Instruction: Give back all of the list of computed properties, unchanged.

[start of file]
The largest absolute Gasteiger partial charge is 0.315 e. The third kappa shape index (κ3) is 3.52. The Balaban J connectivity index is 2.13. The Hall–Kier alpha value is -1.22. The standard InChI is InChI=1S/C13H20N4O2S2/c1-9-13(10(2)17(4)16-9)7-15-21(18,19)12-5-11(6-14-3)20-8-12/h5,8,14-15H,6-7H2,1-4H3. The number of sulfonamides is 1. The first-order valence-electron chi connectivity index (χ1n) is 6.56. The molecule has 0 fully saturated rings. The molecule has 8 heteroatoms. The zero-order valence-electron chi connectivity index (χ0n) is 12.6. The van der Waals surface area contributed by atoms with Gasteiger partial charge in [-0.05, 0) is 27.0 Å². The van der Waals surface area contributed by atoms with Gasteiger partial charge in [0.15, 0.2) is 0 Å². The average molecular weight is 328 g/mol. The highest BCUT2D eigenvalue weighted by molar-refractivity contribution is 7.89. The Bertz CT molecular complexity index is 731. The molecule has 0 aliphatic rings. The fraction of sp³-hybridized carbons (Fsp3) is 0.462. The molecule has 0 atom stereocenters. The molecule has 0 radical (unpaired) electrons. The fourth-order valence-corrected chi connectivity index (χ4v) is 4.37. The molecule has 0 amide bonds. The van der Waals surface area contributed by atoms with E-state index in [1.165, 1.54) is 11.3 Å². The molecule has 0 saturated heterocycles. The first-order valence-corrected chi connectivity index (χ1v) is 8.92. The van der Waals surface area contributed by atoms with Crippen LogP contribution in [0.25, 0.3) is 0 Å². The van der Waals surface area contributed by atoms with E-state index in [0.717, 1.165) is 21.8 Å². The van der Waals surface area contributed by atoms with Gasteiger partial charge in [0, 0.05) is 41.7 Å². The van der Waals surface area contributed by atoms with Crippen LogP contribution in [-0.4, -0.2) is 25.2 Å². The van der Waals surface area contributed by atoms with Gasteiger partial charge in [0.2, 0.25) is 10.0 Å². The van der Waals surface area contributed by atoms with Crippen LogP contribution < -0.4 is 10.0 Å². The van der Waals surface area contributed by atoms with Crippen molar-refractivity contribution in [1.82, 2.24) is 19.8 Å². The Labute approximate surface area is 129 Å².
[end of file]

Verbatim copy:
The largest absolute Gasteiger partial charge is 0.315 e. The third kappa shape index (κ3) is 3.52. The Balaban J connectivity index is 2.13. The Hall–Kier alpha value is -1.22. The standard InChI is InChI=1S/C13H20N4O2S2/c1-9-13(10(2)17(4)16-9)7-15-21(18,19)12-5-11(6-14-3)20-8-12/h5,8,14-15H,6-7H2,1-4H3. The number of sulfonamides is 1. The first-order valence-electron chi connectivity index (χ1n) is 6.56. The molecule has 0 fully saturated rings. The molecule has 8 heteroatoms. The zero-order valence-electron chi connectivity index (χ0n) is 12.6. The van der Waals surface area contributed by atoms with Gasteiger partial charge in [-0.05, 0) is 27.0 Å². The van der Waals surface area contributed by atoms with Gasteiger partial charge in [0.15, 0.2) is 0 Å². The average molecular weight is 328 g/mol. The highest BCUT2D eigenvalue weighted by molar-refractivity contribution is 7.89. The Bertz CT molecular complexity index is 731. The molecule has 0 aliphatic rings. The fraction of sp³-hybridized carbons (Fsp3) is 0.462. The molecule has 0 atom stereocenters. The molecule has 0 radical (unpaired) electrons. The fourth-order valence-corrected chi connectivity index (χ4v) is 4.37. The molecule has 0 amide bonds. The van der Waals surface area contributed by atoms with E-state index in [1.165, 1.54) is 11.3 Å². The molecule has 0 saturated heterocycles. The first-order valence-corrected chi connectivity index (χ1v) is 8.92. The van der Waals surface area contributed by atoms with Crippen LogP contribution in [0.25, 0.3) is 0 Å². The van der Waals surface area contributed by atoms with E-state index in [0.717, 1.165) is 21.8 Å². The van der Waals surface area contributed by atoms with Gasteiger partial charge in [0, 0.05) is 41.7 Å². The van der Waals surface area contributed by atoms with Crippen LogP contribution in [-0.4, -0.2) is 25.2 Å². The van der Waals surface area contributed by atoms with Gasteiger partial charge in [0.2, 0.25) is 10.0 Å². The van der Waals surface area contributed by atoms with Crippen LogP contribution < -0.4 is 10.0 Å². The van der Waals surface area contributed by atoms with Crippen molar-refractivity contribution in [1.82, 2.24) is 19.8 Å². The Labute approximate surface area is 129 Å².